Now I think that there should be slightly more leeway granted Marcel when it comes to matters of love, considering that he is notable younger than Swann. Such a level of Obsession is slightly more acceptable when he who is displaying it is a child. Obsession is childish, in a sense, because it shows a lack of maturity or a will to control desire. When we see Marcel tearing himself apart pining over Gilberte it is almost cute, because we consider such things to be the norm when one is a child. However, in reference to Swann doing it, we see it as very distressing because while this pining is on the level of childlike behaviour, we all indulge in it.

I felt as if this last section really didn't wrap up too much, or expand upon too much either. At the end we get to touch upon the theme of Memory, having Marcel wander around the garden and think about the past. We also get the theme of obsessive love come up via and Gilbrette, and reality being different from imagination when Marcel gets suddenly sick and is unable to go on his Grand Tour of Italy. I pray that my classmates can sympathize, or even empathize, with this sort of plight, to desire something so bad and yet not be able to attain it due to things outside of our control. A fairly common theme in this book, like the Kiss, or Odette. Ah yes, Odette.

So, apparently Swann and Odette got married. How cruel of Marcel to inform us of this at the end of the novel and provide us no explanation. But beyond that, isn't it a little bit funny how Marcel views Odette, I mean, literally. Whenever he describes Odette his focus shifts to that of her fashion and how she carries herself. He isn't interested particularly in who she is, or what she does, but how she looks. Also, when making a comment about Swann, he says he wishes he could be bald like Swann. This is a bit tenous, but perhaps an example of his homosexuality. Homosexuals are apparently know for their love of fashion, and Marcel is certainly showing his colors when he comments upon her clothing, and also how that clothing was so much better rather than this pish posh bird cages in hats sort of thing.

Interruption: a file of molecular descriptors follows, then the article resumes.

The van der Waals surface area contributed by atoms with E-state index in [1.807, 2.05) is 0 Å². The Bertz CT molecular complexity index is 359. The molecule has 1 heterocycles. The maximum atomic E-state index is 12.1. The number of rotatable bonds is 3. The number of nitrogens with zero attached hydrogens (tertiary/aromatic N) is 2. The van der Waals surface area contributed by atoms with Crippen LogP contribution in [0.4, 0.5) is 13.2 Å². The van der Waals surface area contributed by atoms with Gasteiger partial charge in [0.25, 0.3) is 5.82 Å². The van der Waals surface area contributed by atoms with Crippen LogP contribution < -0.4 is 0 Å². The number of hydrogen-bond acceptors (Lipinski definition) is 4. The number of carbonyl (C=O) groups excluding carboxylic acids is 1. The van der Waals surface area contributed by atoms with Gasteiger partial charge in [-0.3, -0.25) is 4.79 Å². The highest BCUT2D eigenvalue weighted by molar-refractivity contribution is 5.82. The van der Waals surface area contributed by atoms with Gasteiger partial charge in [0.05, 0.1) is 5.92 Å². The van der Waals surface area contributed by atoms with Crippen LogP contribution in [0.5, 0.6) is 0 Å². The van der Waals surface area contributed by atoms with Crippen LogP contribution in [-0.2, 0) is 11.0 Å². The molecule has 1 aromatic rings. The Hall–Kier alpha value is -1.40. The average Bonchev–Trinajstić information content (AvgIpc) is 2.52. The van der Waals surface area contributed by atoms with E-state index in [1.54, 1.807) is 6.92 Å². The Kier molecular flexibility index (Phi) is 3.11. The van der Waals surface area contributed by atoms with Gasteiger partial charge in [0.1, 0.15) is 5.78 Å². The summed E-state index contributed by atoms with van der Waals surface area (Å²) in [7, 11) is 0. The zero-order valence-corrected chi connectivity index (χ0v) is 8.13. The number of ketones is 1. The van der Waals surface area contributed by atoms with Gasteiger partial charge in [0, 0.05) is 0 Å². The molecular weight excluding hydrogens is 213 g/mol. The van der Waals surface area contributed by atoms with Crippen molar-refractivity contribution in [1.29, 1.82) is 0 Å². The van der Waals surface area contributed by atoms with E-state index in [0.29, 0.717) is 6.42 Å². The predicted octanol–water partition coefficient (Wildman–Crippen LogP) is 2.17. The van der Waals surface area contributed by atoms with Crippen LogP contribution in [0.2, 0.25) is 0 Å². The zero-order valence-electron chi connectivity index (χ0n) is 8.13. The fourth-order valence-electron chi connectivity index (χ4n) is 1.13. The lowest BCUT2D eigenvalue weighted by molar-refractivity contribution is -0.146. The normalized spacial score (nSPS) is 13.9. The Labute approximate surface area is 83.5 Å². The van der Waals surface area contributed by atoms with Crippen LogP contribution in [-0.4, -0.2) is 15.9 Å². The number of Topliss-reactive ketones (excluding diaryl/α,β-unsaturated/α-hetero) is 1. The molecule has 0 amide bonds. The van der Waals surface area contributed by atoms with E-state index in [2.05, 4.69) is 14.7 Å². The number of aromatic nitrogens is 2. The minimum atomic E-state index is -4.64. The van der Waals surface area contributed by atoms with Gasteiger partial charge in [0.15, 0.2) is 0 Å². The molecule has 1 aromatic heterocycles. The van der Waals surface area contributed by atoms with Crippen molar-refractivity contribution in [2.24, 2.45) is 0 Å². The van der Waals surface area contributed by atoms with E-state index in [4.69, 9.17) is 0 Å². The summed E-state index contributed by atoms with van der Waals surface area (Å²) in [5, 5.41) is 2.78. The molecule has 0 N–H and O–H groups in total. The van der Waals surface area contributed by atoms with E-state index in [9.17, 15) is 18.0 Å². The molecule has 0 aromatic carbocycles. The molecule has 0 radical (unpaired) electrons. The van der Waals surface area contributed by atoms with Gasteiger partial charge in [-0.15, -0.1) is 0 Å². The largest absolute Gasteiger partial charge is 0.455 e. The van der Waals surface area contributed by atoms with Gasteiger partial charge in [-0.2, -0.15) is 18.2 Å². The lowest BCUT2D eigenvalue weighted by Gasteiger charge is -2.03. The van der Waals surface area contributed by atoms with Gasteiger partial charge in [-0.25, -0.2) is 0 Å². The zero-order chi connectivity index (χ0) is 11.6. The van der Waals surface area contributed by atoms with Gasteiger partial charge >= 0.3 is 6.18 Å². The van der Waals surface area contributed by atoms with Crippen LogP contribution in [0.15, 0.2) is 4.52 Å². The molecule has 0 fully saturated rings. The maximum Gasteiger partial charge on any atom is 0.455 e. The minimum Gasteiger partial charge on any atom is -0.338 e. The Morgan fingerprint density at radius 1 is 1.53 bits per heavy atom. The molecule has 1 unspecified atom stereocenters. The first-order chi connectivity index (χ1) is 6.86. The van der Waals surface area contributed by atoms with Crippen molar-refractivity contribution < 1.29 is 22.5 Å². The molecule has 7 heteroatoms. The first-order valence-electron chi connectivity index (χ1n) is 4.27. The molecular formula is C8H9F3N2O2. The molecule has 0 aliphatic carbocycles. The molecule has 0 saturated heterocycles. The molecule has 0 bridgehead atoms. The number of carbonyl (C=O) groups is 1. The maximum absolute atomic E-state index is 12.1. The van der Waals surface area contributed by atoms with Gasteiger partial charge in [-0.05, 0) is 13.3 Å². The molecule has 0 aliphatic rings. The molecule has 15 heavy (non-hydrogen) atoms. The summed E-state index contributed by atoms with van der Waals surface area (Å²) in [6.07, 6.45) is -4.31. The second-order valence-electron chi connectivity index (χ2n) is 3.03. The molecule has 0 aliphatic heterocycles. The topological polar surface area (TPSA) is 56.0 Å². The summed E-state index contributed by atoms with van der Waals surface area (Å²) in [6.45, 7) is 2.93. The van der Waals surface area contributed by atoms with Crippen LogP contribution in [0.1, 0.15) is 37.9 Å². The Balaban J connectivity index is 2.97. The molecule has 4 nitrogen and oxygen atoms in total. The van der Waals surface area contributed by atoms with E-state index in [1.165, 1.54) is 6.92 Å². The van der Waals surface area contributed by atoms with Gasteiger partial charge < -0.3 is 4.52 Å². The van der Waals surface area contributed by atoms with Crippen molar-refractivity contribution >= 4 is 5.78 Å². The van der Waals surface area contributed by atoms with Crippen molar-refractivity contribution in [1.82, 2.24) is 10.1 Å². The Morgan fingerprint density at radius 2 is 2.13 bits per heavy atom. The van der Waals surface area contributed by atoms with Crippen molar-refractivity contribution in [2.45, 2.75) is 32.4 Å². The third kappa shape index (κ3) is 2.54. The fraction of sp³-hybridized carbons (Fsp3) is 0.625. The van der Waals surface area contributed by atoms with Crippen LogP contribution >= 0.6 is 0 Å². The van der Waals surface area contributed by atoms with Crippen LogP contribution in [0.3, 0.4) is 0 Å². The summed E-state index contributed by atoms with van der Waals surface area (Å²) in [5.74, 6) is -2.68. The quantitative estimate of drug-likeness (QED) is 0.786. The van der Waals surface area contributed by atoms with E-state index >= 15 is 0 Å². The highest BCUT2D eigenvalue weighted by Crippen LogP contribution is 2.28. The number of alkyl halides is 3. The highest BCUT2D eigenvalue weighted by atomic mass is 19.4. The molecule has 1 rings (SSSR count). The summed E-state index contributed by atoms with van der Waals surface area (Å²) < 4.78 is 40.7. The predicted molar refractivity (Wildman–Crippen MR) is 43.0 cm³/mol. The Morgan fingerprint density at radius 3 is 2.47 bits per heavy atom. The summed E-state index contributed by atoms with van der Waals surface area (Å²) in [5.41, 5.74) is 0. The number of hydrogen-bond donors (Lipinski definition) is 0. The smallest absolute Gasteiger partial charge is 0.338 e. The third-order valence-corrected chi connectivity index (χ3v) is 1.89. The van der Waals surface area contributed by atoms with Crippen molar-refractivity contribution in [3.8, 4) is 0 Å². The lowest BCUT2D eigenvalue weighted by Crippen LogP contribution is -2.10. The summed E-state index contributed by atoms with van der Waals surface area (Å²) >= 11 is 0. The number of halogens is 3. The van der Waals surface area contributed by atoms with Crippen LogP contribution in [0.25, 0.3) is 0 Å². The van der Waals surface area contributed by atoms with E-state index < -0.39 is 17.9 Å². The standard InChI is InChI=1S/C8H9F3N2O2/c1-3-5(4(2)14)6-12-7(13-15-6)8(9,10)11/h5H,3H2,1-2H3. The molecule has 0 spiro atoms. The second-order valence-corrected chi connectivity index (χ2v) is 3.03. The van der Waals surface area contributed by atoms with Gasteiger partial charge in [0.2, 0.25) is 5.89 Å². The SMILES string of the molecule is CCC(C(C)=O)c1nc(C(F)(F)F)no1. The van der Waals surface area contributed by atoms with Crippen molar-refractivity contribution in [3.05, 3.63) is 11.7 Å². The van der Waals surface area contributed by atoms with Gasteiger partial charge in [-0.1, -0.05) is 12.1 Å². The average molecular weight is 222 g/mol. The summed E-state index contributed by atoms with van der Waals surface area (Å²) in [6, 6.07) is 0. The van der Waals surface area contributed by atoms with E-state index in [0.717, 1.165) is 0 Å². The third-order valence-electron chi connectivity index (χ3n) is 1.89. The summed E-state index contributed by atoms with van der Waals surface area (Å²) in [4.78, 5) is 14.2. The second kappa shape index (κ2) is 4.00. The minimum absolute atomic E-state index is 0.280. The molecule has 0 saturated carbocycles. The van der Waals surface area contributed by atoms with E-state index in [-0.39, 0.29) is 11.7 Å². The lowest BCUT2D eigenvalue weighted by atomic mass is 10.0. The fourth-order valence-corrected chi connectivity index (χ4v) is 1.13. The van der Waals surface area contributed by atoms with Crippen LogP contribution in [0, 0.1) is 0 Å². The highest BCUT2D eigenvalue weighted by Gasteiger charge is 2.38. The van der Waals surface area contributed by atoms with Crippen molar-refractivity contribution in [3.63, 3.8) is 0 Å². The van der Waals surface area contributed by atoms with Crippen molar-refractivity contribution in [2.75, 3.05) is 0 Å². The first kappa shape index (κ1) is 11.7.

But even beyond that, the whole, GASP! part was Odette and Swann marrying. WHY!!!!???? I mean at least that was the first question that popped up into my mind. Why would Swann marry someone he got over, and why would Odette marry someone she has very little interest in? Marriage of Convience? Maybe they do love each other and they needed to get over their inhibitions? I find it to be strangely fitting at least, Swann did get what he wants, and judging by the descriptions of Odette, she got what she wanted too. I suspect what really ties these two together is the Child. When one has to support a child one isn't too inclined to be a prostitute, I imagine, and who wants to care for a Prostitute with child? Swann probably took mercy on Odette and took her under his wing when she was pregnant, helping her through that time monetarily. But this is just conjecture, obviously. Damn Marcel for springing this upon us and leaving us to hang. If only I had the free time to read the other thousand pages he had written. Oh, if only.